Rasmus Oestergaard Nielsen
Michael Lejbach Bertelsen
Caroline F. Finch, Edith Cowan UniversityFollow
Lauren Victoria Fortington, Edith Cowan UniversityFollow
Mohammad Ali Mansournia
Erik Thorlund Parner
British Journal of Sports Medicine
Medical Subject Headings
Athletic Injuries; Biomedical Research; Humans; Models, Statistical; Research Design; Risk; Sports Medicine; Time Factors
BMJ Publishing Group
School of Medical and Health Sciences / Australian Centre for Research into Injury in Sport and its Prevention (ACRISP)
BACKGROUND: Time-to-event modelling is underutilised in sports injury research. Still, sports injury researchers have been encouraged to consider time-to-event analyses as a powerful alternative to other statistical methods. Therefore, it is important to shed light on statistical approaches suitable for analysing training load related key-questions within the sports injury domain.
CONTENT: In the present article, we illuminate: (i) the possibilities of including time-varying outcomes in time-to-event analyses, (ii) how to deal with a situation where different types of sports injuries are included in the analyses (ie, competing risks), and (iii) how to deal with the situation where multiple subsequent injuries occur in the same athlete.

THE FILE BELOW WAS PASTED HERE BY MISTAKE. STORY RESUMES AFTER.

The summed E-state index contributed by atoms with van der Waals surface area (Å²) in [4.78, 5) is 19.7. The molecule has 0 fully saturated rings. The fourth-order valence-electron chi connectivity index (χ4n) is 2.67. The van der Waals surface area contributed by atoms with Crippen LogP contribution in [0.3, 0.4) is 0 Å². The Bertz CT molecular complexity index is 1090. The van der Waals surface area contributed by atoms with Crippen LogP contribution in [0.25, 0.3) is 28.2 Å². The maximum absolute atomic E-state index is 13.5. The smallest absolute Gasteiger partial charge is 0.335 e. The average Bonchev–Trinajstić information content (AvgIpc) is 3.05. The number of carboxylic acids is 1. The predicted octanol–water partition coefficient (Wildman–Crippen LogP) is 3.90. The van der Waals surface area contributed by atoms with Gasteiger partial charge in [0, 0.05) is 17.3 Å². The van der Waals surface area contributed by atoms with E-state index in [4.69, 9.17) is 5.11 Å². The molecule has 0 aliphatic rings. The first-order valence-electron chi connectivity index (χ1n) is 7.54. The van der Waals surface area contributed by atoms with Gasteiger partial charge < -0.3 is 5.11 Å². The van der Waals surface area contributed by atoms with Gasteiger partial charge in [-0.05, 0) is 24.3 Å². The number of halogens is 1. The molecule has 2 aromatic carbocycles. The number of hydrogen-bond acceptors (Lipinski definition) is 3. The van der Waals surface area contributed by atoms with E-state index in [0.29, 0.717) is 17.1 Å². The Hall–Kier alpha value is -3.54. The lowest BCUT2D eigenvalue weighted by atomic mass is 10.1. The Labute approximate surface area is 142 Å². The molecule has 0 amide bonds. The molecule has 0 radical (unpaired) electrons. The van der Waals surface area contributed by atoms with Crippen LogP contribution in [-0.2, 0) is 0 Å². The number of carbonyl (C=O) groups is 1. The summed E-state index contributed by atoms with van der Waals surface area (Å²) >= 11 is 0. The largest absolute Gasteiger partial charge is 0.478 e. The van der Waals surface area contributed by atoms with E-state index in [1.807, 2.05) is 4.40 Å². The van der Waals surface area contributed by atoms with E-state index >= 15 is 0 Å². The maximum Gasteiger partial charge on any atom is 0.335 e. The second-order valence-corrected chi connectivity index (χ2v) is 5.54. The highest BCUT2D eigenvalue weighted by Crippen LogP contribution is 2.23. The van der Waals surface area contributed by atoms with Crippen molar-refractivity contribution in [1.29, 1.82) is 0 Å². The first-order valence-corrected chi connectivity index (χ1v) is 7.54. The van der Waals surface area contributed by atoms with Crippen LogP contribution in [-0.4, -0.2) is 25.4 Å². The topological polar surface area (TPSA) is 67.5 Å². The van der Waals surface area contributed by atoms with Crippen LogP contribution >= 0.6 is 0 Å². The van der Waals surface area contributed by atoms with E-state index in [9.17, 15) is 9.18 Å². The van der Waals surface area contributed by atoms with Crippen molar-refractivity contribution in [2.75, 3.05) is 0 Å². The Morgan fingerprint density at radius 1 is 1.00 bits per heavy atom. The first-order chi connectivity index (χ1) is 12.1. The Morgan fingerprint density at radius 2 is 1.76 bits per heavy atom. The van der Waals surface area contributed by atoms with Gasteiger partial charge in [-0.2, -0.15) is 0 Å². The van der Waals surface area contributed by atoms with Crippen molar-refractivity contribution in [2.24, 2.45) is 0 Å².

CONCLUSION: Time-to-event analyses can handle time-varying outcomes, competing risk and multiple subsequent injuries. Although powerful, time-to-event has important requirements: researchers are encouraged to carefully consider prior to any data collection that five injuries per exposure state or transition is needed to avoid conducting statistical analyses on time-to-event data leading to biased results. This requirement becomes particularly difficult to accommodate when a stratified analysis is required as the number of variables increases exponentially for each additional strata included. In future sports injury research, we need stratified analyses if the target of our research is to respond to the question: ‘how much change in training load is too much before injury is sustained, among athletes with different characteristics?’ Responding to this question using multiple time-varying exposures (and outcomes) requires millions of injuries. This should not be a barrier for future research, but collaborations across borders to collecting the amount of data needed seems to be an important step forward.
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